@RedlineSOS
What if Metro had been designed with 4 tracks instead of 2? Imagine no delays and express trains! Imagine not having to be single tracking for WMATA to conduct routine maintenance. imagine if Sarles would do his job and make a request of Congress to fix this glaring oversight...imagine the jobs it would create.

Haven't we been over this before? It's not a glaring oversight - only something like 4 transit systems in the whole world have quadruple tracking.

The problem is that maintenance wasn't done on the system. That's what creates the single-tracking situations. Spending 2X as much on the system isn't worth it.

by MLD on Oct 19, 2011 12:08 pm • linkreport

@charlie:
A lot of the reasons cited for DC here have far more to do with than metro.

Nevertheless, Metro is a large part of how the region succeeds. I'd argue, too, that another benefit has been that it provides some unity to what would otherwise be a horribly disparate collection of suburbs. And there's been development elsewhere that's not being taken into account - look at the Carlyle area in Alexandria, for instance. I've said this before, but when I was a kid my father and I would go through there on the train and laugh at the idea that they felt a station was necessary at Eisenhower Ave. No longer.

Is the system perfect? *snort* Far from it. But it's been a tremendous boon, working in tandem with other things to make this area so much better than it used to be.

by Ser Amantio di Nicolao on Oct 19, 2011 12:16 pm • linkreport

@ Ser Amantio di Nicolao; exactly. But see my comment about models.

by charlie on Oct 19, 2011 12:28 pm • linkreport

I know everyone is being snarktastic about a parking lot under the Mall, but I actually think its a great idea (doesn't need to be 5 stories down and have 100,000 spaces though). Perhaps, simultaneously, the Mall could be re-built and the parking revenues could be used for the upgrades that the Mall requires, but no one wants to pay for.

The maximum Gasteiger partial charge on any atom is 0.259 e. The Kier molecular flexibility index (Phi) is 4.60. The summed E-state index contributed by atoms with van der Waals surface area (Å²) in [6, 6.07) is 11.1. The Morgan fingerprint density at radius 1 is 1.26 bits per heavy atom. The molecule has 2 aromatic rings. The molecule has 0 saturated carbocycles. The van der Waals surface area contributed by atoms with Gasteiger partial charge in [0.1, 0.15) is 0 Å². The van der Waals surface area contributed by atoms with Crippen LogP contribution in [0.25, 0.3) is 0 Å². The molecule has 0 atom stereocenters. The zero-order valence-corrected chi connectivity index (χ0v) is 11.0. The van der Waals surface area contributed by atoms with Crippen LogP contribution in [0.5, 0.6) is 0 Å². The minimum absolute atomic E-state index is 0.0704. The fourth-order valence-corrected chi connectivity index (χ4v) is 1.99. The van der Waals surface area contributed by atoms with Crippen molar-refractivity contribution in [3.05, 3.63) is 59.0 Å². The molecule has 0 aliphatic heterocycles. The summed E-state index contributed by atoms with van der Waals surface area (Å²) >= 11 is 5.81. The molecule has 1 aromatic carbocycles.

by jindc on Oct 19, 2011 12:37 pm • linkreport

@jindc: The idea's occurred to me, too. Underground parking certainly has its advantages, and there's a lot of good use to which it might be put.

by Ser Amantio di Nicolao on Oct 19, 2011 12:42 pm • linkreport

>> "Perhaps, simultaneously, the Mall could be re-built and the parking revenues could be used for the upgrades that the Mall requires, but no one wants to pay for."

The parking revenues of this pie in the sky underground parking at the national mall may very well not even cover the operating and the payments on the capital expenditure on such a garage. So I think you're being pretty optimistic that a garage would generate surplus revenue to refurbish the mall.

by Paul on Oct 19, 2011 12:49 pm • linkreport

@MLD - in who's opinion? yours? I'm sure taxpayers coming in from Shady Grove and Vienna would appreciate it, as would folks coming in from Dulles on the new Silver Line.

Myself at Silver Spring...even this morning...one train with a problem caused delays down the entire line. Four tracks would alleviate what is a daily problem, whether it be mechanical or a sick passenger or a jumper.

by Redline SOS on Oct 19, 2011 12:50 pm • linkreport

Paul,

I have no idea, and I'm guessing neither do you, about the financials related to such an enterprise. There is an underground parking garage in Rome under the Borghese Gardens, with a large rental car complex. I can imagine something similar under the Mall. With a direct connection to L'Enfant Plaza and the subway, maybe something vital could be created. That's a big maybe.

by jindc on Oct 19, 2011 1:13 pm • linkreport

I'm sure DC would have a useable interstate system and I-95 would cut through New York Ave and continue north as in the original plans.

If I'm not mistaken, money from that (along with another Potomac River crossing) and put into Metro.

by Michael on Oct 19, 2011 1:14 pm • linkreport

A parking garage under the mall would be a security nightmare in this day and age.

by NikolasM on Oct 19, 2011 1:15 pm • linkreport

"In the 1970s, Arlington was losing population and facing a bleak future as Northern Virginia's doormat to the DC core. But local leaders "bet the ranch" on focusing growth near Metro stations, said Leach."

Having lived here since 1971 let's get this right. The County of Arlington didn't bet the ranch on focusing growth near Metro stations. The free market and capital of those willing to take a risk took care of that. There were really no vast zoning changes and as late as the early 1980's it was not a given growth around the stations would take place. Wonderfully, the free market built a nice walkable community in many areas of Arlington...had it been left to the current Arlington county government...none of this would have taken place. Fortunately a pro-growth strategy was what county residents desired back then.

by Pelham1861 on Oct 19, 2011 1:17 pm • linkreport

There is an underground parking garage in Rome under the Borghese Gardens, with a large rental car complex. I can imagine something similar under the Mall. With a direct connection to L'Enfant Plaza and the subway, maybe something vital could be created. That's a big maybe.